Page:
U.S. Senator Charles E. Schumer (D-NY) announced a commitment of $400,000 in federal funds to the Federal Golden Nematode Laboratory at Cornell University last week.
The funds, administered through the U.S. Department of Agriculture (USDA) Agricultural Research Service (ARS), will pay for upgrades to the lab’s facilities and equipment.
The 60-year-old lab, which is used by USDA-ARS and Cornell scientists to control potentially devastating golden nematodes and pale cyst nematodes, is “the front line of defense … against this terrible infestation,” said Schumer, who is the Senate minority leader.
Without intervention, the pests pose a threat to New York’s $65 million potato industry and potato crops across the country. The microscopic worms feed on roots of potatoes and other crops, dramatically reducing yields. The lab, a partnership between the USDA and the College of Agriculture and Life Sciences (CALS), maintains a federal quarantine, which protects New York’s potato industry, while also making it safe for New York farmers to ship other vegetables, including soybeans and such root crops as carrots, turnips and beets.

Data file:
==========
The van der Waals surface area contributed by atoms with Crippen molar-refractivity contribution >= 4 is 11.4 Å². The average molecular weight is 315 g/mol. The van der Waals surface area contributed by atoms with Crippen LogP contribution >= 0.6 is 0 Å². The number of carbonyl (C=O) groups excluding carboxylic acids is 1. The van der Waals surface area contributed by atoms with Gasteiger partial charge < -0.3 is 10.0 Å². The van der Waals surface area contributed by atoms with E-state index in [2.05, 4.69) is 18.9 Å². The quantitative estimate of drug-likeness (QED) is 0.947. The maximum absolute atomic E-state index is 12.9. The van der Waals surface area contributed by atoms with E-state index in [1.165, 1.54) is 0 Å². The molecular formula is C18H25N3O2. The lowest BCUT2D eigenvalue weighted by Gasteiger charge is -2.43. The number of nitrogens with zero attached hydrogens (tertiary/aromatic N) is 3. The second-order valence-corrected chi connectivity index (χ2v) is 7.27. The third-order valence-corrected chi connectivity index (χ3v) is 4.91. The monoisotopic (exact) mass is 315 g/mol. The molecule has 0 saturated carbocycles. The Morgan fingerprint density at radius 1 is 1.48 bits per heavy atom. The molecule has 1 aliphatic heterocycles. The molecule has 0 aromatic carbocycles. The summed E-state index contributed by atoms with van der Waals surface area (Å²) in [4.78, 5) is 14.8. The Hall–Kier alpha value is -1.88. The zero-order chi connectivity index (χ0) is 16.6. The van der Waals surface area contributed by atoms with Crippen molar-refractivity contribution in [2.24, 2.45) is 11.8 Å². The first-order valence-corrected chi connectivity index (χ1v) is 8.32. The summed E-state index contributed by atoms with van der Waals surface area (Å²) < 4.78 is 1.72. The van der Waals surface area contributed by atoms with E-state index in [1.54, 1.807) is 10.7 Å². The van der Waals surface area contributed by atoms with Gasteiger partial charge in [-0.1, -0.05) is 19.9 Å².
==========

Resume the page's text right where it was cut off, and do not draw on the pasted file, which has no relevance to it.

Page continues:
“The Federal Golden Nematode Laboratory here at Cornell University is the only research program in North America with expertise in the biology, in the resistance breeding and the management of the potato cyst nematode,” said Kathryn J. Boor, the Ronald P. Lynch Dean of CALS.
“Through vigilant monitoring, through soil testing and through research to develop resistant potato cultivars along with appropriate on-farm management strategies, this program has successfully quarantined the golden nematode, a pest that has been here in the United States for quite a long time,” Boor said.
The potato industry is a crucial sector of the upstate New York economy, with over 20,000 acres of cropland on more than 1,200 farms.
New York state approved $1.2 million last year to renovate and modernize the Federal Golden Nematode Laboratory, which helps researchers and farmers stay ahead of nematodes that constantly adapt to control measures. The lab also collaborates with Cornell potato breeders to develop high-quality resistant potato varieties. The facility provides USDA-ARS and Cornell researchers with a biosafe area to address other nematode challenges, such as the soybean cyst that infects the roots of soybeans.
Source: Cornell Chronicle (Cornell University)